Optimal control of blood pressure in patients with diabetes reduces the incidence of macro and microvascular events

Giuseppe Mancia

Research output: Contribution to journalArticle

Abstract

In patients with diabetes mellitus, hypertension is an important risk factor for cardiovascular and renal events, including macro and microvascular complications such as nephropathy. The risks are reduced when blood pressure is decreased, regardless of the treatment regimen, and intensive regimens have been found to offer greater protection than less intensive regimens. Reducing systolic blood pressure (SBP) and diastolic blood pressure to values less than 130/80mmHg offers the most promising degree of protection, and antihypertensive therapy should be started in patients with diabetes with blood pressure greater than these values or at least in the high normal (≥130/85 mmHg) blood pressure range. This target lower blood pressure has typically been difficult to obtain, however, with clinical trials failing to achieve an SBP of less than 130 mmHg and blood pressure control rates in patients with diabetes only half those observed in patients without diabetes. Combination antihypertensive therapy is superior to more conventional strategies, and is now considered necessary to achieve rapid blood pressure control in patients with diabetes and hypertension. Recent data have indicated that blood pressure control is more complex than previously believed. An individual's blood pressure can vary over time as a result of variations in biorhythms, methods of blood pressure measurement and central versus peripheral blood pressure; these factors therefore need to be taken into consideration when interpreting blood pressure results.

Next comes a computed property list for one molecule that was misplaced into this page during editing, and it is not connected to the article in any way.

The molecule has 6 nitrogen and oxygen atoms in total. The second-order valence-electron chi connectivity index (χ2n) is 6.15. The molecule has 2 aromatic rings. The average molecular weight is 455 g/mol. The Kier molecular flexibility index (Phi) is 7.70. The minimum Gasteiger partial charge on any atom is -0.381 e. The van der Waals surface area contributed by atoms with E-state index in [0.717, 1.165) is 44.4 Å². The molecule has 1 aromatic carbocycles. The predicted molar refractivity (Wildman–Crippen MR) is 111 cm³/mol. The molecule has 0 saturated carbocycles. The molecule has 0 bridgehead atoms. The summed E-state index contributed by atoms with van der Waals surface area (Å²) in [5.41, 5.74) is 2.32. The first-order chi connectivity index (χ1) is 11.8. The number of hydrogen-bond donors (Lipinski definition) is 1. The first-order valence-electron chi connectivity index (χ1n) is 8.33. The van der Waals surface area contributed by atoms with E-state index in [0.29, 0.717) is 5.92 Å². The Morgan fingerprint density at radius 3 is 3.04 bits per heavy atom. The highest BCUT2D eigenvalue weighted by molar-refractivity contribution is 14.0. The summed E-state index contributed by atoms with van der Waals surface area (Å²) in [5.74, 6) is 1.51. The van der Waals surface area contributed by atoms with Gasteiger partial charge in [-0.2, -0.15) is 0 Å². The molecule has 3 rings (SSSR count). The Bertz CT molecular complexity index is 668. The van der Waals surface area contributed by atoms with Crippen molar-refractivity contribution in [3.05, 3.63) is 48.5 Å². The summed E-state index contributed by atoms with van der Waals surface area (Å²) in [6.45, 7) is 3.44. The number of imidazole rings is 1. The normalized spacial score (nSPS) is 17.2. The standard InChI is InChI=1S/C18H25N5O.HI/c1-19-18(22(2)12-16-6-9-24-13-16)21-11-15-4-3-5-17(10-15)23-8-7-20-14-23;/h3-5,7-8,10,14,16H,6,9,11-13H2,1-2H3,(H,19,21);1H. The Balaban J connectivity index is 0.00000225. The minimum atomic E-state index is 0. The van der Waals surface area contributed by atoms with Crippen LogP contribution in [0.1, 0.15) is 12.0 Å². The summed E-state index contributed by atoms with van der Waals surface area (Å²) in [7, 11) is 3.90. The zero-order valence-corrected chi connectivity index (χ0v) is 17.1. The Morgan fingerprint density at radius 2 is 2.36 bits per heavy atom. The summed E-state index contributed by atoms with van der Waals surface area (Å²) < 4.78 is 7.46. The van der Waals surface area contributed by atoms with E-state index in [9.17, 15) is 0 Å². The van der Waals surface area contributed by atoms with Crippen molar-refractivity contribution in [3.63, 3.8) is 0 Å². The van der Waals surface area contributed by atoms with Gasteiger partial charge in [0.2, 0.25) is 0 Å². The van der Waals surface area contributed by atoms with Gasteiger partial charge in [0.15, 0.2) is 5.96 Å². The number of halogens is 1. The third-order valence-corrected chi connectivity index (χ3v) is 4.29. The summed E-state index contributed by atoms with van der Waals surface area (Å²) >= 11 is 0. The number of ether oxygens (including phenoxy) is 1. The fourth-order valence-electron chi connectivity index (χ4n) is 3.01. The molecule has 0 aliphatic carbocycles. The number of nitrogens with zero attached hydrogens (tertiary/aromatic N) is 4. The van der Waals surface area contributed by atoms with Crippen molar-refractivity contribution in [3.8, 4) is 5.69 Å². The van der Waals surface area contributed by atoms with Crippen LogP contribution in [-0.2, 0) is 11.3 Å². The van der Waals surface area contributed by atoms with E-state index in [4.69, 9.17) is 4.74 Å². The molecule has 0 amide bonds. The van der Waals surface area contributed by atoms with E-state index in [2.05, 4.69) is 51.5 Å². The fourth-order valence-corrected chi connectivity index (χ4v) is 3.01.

Original languageEnglish
JournalJournal of Hypertension
Volume25
Issue numberSUPPL. 1
DOIs
Publication statusPublished - Jun 2007

Keywords

  • Antihypertensive treatment
  • Cardiovascular disease
  • Diabetes
  • Hypertension

ASJC Scopus subject areas

  • Physiology
  • Cardiology and Cardiovascular Medicine
  • Internal Medicine

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